In the process of building a car, you take a whole bunch of stamped sheet metal components, fixture those sheet metal parts into to a precise location then spot weld the components together to form the shape of the car's autobody. The easiest way to fixture parts accurately is to use punched holes and slots as locators for pins in the weld fixtures.
Remember when your car is welded up, those panels must be accurately located to the nearest 0.2mm or better. (My best guess... depending on which part of the car we're talking..) Generally those holes are located in dry zones within the vehicle shell. If the hole happens to be on an outer panel and a water tight seal is required, the automotive manufacturer will use a rubber or plastic grommet (plug) to seal up the hole. Those grommets tend to be hand installed at the vehicle assembly plant after sheet metal is welded.
It looks like somebody missed that plug on your rear trunk inner panel. You can remove the plastic rear cover from the trunk, accurately measure the size of the open hole, then order a replacement grommet / plug (either from your local autoparts store, or directly from the dealer.) As I examine the photo of the hole in your sheet metal, it looks like there was a plug installed at one time... I can see the hint of black line where the edge of a grommet would sit. Could someone have remove it for some reason? Perhaps it was partially installed and fell out later? At the the automotive plants I've worked, they did do a 100% test for issues like this.. we used a water booth system where every car was sprayed as though in a hurricane rainstorm for five minutes, then they'd inspect for leaks inside the car. If totally missing, this would have been caught for sure.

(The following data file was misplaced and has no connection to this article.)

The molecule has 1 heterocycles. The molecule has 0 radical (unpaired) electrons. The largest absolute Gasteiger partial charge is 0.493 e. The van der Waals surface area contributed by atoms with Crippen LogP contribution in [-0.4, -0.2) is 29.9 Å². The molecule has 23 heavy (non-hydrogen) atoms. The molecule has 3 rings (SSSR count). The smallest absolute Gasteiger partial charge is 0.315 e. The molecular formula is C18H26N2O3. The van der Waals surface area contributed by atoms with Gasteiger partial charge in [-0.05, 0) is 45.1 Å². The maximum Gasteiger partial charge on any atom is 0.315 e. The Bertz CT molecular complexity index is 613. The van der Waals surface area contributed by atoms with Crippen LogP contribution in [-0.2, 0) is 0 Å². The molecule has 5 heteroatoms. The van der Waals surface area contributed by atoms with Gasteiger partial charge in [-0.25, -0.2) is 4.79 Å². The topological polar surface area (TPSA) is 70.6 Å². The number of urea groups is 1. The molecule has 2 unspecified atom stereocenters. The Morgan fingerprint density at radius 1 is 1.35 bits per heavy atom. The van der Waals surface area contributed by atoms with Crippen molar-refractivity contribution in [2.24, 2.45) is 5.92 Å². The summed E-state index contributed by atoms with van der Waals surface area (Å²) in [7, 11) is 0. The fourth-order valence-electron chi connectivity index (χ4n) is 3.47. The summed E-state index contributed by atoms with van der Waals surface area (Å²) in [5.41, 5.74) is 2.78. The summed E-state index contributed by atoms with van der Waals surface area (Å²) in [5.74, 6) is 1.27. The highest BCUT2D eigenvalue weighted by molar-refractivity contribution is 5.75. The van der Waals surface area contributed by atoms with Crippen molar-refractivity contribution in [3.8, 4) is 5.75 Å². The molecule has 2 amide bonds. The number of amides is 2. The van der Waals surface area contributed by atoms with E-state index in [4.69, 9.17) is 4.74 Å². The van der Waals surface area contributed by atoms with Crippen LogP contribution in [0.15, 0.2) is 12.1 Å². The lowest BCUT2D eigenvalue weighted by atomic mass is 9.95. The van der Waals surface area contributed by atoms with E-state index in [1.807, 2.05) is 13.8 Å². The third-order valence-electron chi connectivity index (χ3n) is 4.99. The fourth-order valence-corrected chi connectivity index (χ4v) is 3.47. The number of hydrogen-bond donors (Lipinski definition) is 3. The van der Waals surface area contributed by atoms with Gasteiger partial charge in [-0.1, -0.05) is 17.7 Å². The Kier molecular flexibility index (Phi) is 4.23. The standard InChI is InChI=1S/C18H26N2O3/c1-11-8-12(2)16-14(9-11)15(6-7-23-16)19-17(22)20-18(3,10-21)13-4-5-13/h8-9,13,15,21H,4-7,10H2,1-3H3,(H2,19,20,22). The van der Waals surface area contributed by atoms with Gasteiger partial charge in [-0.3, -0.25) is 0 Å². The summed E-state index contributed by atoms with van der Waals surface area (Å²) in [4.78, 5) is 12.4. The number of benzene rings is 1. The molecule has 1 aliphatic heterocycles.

If the car is new, this should definitely be covered under warranty.
Note: sometimes you will see a wire harness pass through these holes, with a molded on grommet already on the wire harness. Note2: They've been using this stamped hole / grommet seal technique for more than 50 years or so.